Due to the anxiety and adrenalin and pain, I found my blood sugars generally ran low. I reduced my basal insulin to 70% to try to avoid hypos, and I just informed the nurses what my blood sugars were. Come Wednesday afternoon I no longer was capable of thinking about my diabetes let alone managing it, so my husband did it for me.

By 7pm, a delivery room was available. Moving there was a daunting and scary moment. I realised this was the room where we would finally meet our son or daughter! They broke my waters at 8pm, which was the strangest sensation ever. A slight pop and then a gush, like weeing everywhere but without any control! They then gave me two hours, to see if my body would progress naturally, and to allow me to move. I had my last meal, as two hours later, my body still hadn’t done anything on its own.

So it was time to come off my pump and on to a sliding scale of insulin and glucose through a drip on one hand. In the other, they started me on the hormone syntocinon to force contractions and get labour moving. Normally, they recommend an epidural with the syntocinon as the sudden onset of contractions can be painful and the body does not have time to manage it naturally. I opted out of an epidural, and kept on the gas and air. I was now bed-ridden, unable to move due to the drips I had in each hand.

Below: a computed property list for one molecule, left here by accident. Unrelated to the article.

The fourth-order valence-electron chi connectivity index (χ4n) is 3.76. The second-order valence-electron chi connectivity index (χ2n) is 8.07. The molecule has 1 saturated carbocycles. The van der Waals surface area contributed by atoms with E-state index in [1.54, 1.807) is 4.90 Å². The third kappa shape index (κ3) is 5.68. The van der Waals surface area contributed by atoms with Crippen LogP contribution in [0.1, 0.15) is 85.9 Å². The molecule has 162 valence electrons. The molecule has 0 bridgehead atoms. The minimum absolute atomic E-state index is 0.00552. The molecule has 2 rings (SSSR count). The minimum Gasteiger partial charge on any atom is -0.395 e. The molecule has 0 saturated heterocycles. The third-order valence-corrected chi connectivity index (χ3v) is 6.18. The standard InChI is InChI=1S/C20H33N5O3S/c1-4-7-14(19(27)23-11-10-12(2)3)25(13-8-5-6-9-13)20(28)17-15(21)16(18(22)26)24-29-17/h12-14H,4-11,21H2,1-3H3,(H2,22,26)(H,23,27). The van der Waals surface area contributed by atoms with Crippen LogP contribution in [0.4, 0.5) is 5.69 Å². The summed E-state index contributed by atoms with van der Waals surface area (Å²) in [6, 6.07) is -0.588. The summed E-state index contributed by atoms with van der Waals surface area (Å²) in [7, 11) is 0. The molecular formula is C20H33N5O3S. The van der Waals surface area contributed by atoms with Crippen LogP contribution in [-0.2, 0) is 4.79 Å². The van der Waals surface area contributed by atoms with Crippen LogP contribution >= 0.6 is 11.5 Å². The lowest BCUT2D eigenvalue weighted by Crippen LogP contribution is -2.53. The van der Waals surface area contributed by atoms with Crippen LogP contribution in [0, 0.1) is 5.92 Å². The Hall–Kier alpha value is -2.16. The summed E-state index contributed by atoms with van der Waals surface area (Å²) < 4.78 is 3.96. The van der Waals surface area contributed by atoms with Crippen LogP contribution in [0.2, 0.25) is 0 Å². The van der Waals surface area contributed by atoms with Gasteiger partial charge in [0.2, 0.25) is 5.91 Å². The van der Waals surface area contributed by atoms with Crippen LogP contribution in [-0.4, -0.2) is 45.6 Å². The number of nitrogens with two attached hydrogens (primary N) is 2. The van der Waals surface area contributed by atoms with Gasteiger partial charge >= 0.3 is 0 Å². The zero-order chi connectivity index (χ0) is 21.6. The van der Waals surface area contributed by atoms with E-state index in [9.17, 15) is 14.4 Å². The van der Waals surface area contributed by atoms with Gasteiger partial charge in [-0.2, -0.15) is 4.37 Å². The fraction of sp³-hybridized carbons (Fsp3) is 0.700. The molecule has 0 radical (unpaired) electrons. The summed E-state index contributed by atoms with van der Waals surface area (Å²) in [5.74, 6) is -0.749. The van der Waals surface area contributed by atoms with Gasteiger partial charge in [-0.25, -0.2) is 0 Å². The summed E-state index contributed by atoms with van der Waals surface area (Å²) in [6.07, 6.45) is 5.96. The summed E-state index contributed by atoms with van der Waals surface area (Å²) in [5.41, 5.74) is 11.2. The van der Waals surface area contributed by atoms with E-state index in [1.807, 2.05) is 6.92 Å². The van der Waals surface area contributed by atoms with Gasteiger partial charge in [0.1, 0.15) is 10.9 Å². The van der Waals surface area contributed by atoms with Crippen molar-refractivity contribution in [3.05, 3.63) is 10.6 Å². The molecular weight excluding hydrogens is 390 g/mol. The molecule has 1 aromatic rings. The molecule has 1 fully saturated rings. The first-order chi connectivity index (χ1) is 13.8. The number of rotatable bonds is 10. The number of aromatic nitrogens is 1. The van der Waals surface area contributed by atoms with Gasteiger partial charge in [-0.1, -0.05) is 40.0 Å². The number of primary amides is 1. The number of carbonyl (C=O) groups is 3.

Four hours later I had been managing the increasing pain. I was singing on gas and air! My husband continued to test my blood sugars and the midwives adjusted the insulin accordingly. Overall my sugars had climbed to ten and pretty much stayed there for the duration of my labour. They increased the amount of syntocinon every thirty minutes, and by 3am the pain was becoming more difficult to breathe through with gas and air. I was examined and unfortunately had only dilated another couple of centimetres. So I begged for the diamorphine!